The Daily Globe - Serving Gogebic, Iron and Ontonagon Counties

Ontonagon County students plant pinwheel gardens


Submitted photo

FIRST GRADERS from Ontonagon County schools smile outside their schools during a pinwheel planting project recently. Above, Ewen-Trout Creek School students include, from left, first row: Riley Voigt, Samantha Badgero, Cameryn Cichy, Ben Lundberg, Evelyn Deerwester, Addisyn Avedisian, Kailey Maki, Gentry Huettl and Craig Sullivan; second row: Thomas Logghe, Kia McMahon, Chase Goll, Timmy Isabel, Jolie Anderson, Mason Lind, Braedyn Kirtland, Rex Strong and Aaron Lesinski.

First grade students in Ontonagon County recently participated in the "Pinwheels for Prevention" campaign by planting pinwheel gardens at the Ontonagon Area School and Ewen-Trout Creek School.

The campaign, unveiled by Prevent Child Abuse America, introduces the pinwheel as a symbol for child abuse and neglect prevention nationwide. "It is a reflection of the hope, health and safety that we desire for our children," said Paula Domitrovich, of the Ontonagon County Children's Trust Fund.

The pinwheel represents Prevent Child Abuse America's efforts to change the way the nation thinks about prevention, focusing on community activities and public policies that prioritize prevention from the start to make sure child abuse and neglect never occur.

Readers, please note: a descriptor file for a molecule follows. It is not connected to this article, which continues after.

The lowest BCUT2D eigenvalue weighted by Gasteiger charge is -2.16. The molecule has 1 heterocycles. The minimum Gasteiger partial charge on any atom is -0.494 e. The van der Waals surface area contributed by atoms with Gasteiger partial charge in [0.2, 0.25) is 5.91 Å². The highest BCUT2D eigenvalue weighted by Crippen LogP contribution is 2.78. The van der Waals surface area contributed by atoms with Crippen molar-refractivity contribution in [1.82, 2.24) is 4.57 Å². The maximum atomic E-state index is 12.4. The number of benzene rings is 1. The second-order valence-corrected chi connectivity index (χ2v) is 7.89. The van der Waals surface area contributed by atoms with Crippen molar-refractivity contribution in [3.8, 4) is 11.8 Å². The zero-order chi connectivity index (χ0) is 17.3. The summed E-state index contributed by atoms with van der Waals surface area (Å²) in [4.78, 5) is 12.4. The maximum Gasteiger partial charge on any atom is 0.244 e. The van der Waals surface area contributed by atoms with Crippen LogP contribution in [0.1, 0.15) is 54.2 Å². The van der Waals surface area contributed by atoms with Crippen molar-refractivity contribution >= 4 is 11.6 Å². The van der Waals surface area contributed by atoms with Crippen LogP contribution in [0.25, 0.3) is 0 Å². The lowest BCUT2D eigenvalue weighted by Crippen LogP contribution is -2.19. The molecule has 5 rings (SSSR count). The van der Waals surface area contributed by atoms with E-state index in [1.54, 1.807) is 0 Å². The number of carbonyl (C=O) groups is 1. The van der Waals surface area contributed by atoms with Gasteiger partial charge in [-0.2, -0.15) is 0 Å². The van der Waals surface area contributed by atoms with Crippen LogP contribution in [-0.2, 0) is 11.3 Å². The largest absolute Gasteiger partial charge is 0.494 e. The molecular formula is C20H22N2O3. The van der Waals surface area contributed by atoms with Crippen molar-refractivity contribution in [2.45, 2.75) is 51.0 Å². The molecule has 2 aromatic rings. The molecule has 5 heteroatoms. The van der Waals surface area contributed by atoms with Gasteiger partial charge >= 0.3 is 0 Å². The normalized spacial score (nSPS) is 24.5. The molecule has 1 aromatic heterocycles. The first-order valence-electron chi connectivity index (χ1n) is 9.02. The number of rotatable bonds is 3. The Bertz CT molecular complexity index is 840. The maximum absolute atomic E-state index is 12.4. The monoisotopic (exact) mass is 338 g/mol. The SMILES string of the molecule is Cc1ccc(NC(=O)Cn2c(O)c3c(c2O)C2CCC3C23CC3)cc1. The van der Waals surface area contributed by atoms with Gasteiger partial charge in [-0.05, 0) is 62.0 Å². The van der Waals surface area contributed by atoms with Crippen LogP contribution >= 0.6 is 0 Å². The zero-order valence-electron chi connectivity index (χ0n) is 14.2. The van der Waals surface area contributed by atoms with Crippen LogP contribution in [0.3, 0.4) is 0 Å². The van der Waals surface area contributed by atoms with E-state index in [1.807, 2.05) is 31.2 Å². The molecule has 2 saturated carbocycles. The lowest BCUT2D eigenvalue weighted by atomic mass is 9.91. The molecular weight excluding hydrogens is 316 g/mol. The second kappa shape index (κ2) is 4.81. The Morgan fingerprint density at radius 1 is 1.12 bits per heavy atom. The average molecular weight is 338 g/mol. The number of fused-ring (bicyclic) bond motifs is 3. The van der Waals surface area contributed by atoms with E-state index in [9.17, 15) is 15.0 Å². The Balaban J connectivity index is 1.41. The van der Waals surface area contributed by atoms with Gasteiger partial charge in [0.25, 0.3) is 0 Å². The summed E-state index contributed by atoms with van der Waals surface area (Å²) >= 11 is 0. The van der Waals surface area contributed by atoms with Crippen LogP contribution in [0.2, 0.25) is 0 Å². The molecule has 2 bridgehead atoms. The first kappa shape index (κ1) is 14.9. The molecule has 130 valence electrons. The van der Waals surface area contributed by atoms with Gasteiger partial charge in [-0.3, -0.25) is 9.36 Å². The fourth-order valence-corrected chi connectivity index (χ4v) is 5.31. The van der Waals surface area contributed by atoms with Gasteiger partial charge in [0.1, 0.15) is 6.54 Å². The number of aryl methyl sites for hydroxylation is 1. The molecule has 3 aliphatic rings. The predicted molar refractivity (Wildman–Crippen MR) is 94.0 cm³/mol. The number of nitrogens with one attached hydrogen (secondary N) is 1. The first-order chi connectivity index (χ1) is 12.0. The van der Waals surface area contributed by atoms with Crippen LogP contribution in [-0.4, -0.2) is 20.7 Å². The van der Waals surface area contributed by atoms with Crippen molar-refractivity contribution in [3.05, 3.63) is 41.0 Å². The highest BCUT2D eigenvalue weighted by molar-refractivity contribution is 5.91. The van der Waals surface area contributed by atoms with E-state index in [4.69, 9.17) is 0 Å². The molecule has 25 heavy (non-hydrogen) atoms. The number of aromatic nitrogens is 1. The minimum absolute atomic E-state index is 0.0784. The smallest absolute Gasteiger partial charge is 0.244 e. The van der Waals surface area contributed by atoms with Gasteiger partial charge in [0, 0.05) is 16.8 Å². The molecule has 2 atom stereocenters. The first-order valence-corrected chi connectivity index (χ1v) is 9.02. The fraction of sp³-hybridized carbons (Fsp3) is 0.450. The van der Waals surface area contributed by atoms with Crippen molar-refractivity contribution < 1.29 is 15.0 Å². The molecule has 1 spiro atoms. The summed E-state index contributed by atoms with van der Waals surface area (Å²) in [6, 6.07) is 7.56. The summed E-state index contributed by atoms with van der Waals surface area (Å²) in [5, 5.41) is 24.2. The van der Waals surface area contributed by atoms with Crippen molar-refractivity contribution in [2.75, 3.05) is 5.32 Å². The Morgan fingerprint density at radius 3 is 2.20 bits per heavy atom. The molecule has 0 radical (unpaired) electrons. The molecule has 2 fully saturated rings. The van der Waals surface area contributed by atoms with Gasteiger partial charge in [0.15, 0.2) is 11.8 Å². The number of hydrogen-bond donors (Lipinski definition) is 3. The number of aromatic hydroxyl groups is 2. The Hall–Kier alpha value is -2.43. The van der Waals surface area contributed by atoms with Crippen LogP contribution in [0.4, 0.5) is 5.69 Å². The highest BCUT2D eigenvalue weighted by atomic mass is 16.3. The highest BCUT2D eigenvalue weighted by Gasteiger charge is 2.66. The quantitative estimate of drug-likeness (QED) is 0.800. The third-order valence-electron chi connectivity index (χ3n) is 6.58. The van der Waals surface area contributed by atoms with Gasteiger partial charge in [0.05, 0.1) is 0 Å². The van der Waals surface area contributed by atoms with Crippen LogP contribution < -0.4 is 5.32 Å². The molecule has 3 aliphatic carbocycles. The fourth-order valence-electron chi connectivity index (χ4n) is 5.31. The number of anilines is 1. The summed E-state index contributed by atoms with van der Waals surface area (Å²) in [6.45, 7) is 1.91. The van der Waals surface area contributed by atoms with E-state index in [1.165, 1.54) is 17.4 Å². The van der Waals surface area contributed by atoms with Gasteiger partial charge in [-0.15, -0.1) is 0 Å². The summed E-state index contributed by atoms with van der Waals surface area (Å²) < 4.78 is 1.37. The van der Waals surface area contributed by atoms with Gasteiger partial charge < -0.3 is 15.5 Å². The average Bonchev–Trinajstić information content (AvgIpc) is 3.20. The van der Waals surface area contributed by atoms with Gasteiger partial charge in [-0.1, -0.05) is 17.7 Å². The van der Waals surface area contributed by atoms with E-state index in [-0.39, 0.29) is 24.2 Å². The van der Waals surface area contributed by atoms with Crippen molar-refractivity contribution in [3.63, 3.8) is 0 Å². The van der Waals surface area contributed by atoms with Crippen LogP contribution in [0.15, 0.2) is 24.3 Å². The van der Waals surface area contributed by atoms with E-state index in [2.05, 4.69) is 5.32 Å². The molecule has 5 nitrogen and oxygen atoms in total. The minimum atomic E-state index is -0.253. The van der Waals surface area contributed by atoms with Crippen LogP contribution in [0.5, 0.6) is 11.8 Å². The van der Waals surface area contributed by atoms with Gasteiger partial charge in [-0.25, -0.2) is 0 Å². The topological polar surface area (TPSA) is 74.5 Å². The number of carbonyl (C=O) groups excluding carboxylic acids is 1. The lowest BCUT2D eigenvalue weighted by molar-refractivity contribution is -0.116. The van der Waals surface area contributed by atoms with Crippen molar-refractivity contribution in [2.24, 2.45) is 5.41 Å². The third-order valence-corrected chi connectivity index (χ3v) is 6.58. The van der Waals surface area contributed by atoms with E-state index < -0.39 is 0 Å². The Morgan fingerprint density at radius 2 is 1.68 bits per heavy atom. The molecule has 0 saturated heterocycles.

"It represents our efforts to ensure the healthy development of children nationwide, while recognizing that child development is a building block for community development and economic development," Domitrovich said. "Shining in the sun, the pinwheel is reflective of the bright future all children deserve and our belief that getting it right early is less costly than trying to fix it later."

The first graders helped plant the pinwheel gardens to raise awareness in the Ontonagon and Ewen communities. The project was initiated by the Ontonagon County Children's Trust Fund.

"As a community, we can learn more about child abuse prevention, lend your voice to bring about change for children, volunteer your time and talent," Domitrovich said. "Becoming a foster parent is a great way to support children in our community."

For more information, contact Domitrovich at 906-884-4539 or


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